What Should Know About Honduran Visa Process
There are jungle-covered Mayan ruins in Honduras, as well as settlements that date back hundreds of years and have charming cobblestone streets, beaches with white sand, and world-class diving along the world’s second-largest barrier reef. Honduras has everything, and it has it in plenty. However, because of its troubled past in recent decades, the nation is sometimes ignored to its detriment. And in comparison to its nearest neighbors, many of its numerous attractions are not quite as widely known as the rest of its many enchantments.
The process of entering and exiting Honduras is not too complicated; nonetheless, the standards that must be met differ based on your nationality. The prerequisites for entering Honduras are outlined in this article, which includes information on visas, expenses, and the application process.
Honduras offers stays that do not need a visa and tourist cards.
Nationals of countries in Western Europe, as well as Canada, Japan, Australia, New Zealand, the United States of America, Israel, the majority of South and Central American countries, and some countries in Asia and Africa, do not require a visa or a tourist card to enter the country and are eligible for a free stay of up to ninety days under the current Honduras visa requirements.
If you are arriving from Panama, Trinidad and Tobago, or the majority of South American or African destinations, you are required to show proof that you have been vaccinated against yellow fever. Other than that, all you need is a passport that is valid for at least six months beyond the length of time you intend to stay in the country.
In 2006, Honduras signed the Central America-4 (CA-4) Border Control Agreement with El Salvador, Guatemala, and Nicaragua. This means that a stay in any of the neighboring countries counts toward your 90-day limit in Honduras. The CA-4 Border Control Agreement was created to improve border security in Central America. In order to re-enter the country for another 90 days, you will need to go to a location that is located outside of these four nations.
Who is required to get a visa in order to enter Honduras?
When planning a trip to Honduras for tourist, business, or family-related reasons, citizens of the majority of Asian and African nations are required to apply for and get a Honduras Tourist/Business Visa in advance of their trip. You will need to submit your application at the Honduran embassy or consulate that is located closest to you, together with the required visa cost of thirty dollars (US), and the following items:
Form for applying for a visa that has been completely filled out.
Two recent images that are the same dimensions as the photo in your passport.
Your current, legitimate passport that has at least six months remaining before it is set to expire.
Your journey plan for flying to and back from Honduras from the nation in which you are now residing.
A letter of invitation from a host or Honduran tourist organization in the country of Honduras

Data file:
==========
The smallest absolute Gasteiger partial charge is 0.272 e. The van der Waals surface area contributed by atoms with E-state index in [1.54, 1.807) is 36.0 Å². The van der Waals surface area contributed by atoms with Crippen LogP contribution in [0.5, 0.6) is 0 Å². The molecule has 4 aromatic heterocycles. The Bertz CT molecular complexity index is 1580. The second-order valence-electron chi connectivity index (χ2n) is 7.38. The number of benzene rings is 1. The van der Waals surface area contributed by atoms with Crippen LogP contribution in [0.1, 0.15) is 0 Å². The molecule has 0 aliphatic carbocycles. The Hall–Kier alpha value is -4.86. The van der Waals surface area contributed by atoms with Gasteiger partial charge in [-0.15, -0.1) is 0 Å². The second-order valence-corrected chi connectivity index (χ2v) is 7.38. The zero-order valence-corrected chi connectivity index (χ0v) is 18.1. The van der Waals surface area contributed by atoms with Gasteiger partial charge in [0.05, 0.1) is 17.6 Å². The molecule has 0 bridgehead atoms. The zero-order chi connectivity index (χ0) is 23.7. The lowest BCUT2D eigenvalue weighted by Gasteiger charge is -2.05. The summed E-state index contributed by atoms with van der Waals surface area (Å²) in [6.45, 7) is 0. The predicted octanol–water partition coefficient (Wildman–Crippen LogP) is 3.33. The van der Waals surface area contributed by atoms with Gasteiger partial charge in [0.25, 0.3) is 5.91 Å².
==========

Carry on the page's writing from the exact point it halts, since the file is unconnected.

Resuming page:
Evidence that you are presently in possession of a visa for another nation
If you are applying for a visa to enter Honduras from a country other than the one in which you now live, you are need to give information on your current residence status (e.g., student, tourist, etc.).
A copy of the receipt proving that the fee was paid.
Is it possible to renew a visa for Honduras?
If you would like to stay in Honduras for a longer period of time, you can obtain a one-time 30-day extension for a fee of US $20 from the main immigration office in Tegucigalpa (1a Calle, cnr. 14 de Julio; open 7:30am to 3:30pm Monday to Friday; tel. +504 2442 0638). This extension will allow you to stay in the country for an additional 30 days.
There are further branches of the immigration office in La Ceiba, San Pedro Sula, Tela, and Utila; nevertheless, some tourists have reported having difficulties extending their stay at several regional offices. If you want to stay in Honduras for an additional 90 days without having to apply for an extension, all you have to do is take a trip to a country that is close by but is outside the CA-4 border agreement zone (the closest countries are Belize and Costa Rica), stay there for at least 72 hours, and then return to Honduras.
Honduras offers work visas as well as volunteer visas.
If you are interested in participating in volunteer work in Honduras, such as instructing English, helping with the breeding of iguanas, or working on a variety of building projects, you may enter the country without a visa or with a tourist visa.
There are additional prospects for more part-time jobs available, notably in the Bay Islands. The majority of diving instructors are foreigners, and several tourists taking PADI Divemaster courses augment their stay by working as waitresses or bartenders in Roatán’s West Bay, West End, or on Utila. These jobs do not need a work visa. During their stay of up to ninety days, citizens of the majority of nations do not need a work visa in order to participate in some types of commercial operations such as bartending, waitressing, or scuba diving training.